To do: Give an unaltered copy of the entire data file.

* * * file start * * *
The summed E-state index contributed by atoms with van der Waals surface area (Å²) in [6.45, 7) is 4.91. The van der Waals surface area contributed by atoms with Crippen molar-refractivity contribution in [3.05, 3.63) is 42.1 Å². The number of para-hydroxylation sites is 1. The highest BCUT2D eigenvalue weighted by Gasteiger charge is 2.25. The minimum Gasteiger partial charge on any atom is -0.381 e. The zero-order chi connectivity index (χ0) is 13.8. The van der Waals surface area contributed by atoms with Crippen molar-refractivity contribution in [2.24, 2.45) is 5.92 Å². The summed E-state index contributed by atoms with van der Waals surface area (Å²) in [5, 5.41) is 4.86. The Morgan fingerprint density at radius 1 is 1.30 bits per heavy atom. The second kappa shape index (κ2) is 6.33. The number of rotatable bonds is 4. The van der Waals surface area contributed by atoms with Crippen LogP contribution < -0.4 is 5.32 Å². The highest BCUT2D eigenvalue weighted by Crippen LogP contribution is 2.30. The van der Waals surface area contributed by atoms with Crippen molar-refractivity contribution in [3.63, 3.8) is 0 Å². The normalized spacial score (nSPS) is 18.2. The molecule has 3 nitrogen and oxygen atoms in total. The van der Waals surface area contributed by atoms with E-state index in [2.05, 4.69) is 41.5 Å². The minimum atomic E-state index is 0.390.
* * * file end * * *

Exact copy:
The summed E-state index contributed by atoms with van der Waals surface area (Å²) in [6.45, 7) is 4.91. The van der Waals surface area contributed by atoms with Crippen molar-refractivity contribution in [3.05, 3.63) is 42.1 Å². The number of para-hydroxylation sites is 1. The highest BCUT2D eigenvalue weighted by Gasteiger charge is 2.25. The minimum Gasteiger partial charge on any atom is -0.381 e. The zero-order chi connectivity index (χ0) is 13.8. The van der Waals surface area contributed by atoms with Crippen molar-refractivity contribution in [2.24, 2.45) is 5.92 Å². The summed E-state index contributed by atoms with van der Waals surface area (Å²) in [5, 5.41) is 4.86. The Morgan fingerprint density at radius 1 is 1.30 bits per heavy atom. The second kappa shape index (κ2) is 6.33. The number of rotatable bonds is 4. The van der Waals surface area contributed by atoms with Crippen LogP contribution < -0.4 is 5.32 Å². The highest BCUT2D eigenvalue weighted by Crippen LogP contribution is 2.30. The van der Waals surface area contributed by atoms with Crippen molar-refractivity contribution in [3.63, 3.8) is 0 Å². The normalized spacial score (nSPS) is 18.2. The molecule has 3 nitrogen and oxygen atoms in total. The van der Waals surface area contributed by atoms with E-state index in [2.05, 4.69) is 41.5 Å². The minimum atomic E-state index is 0.390.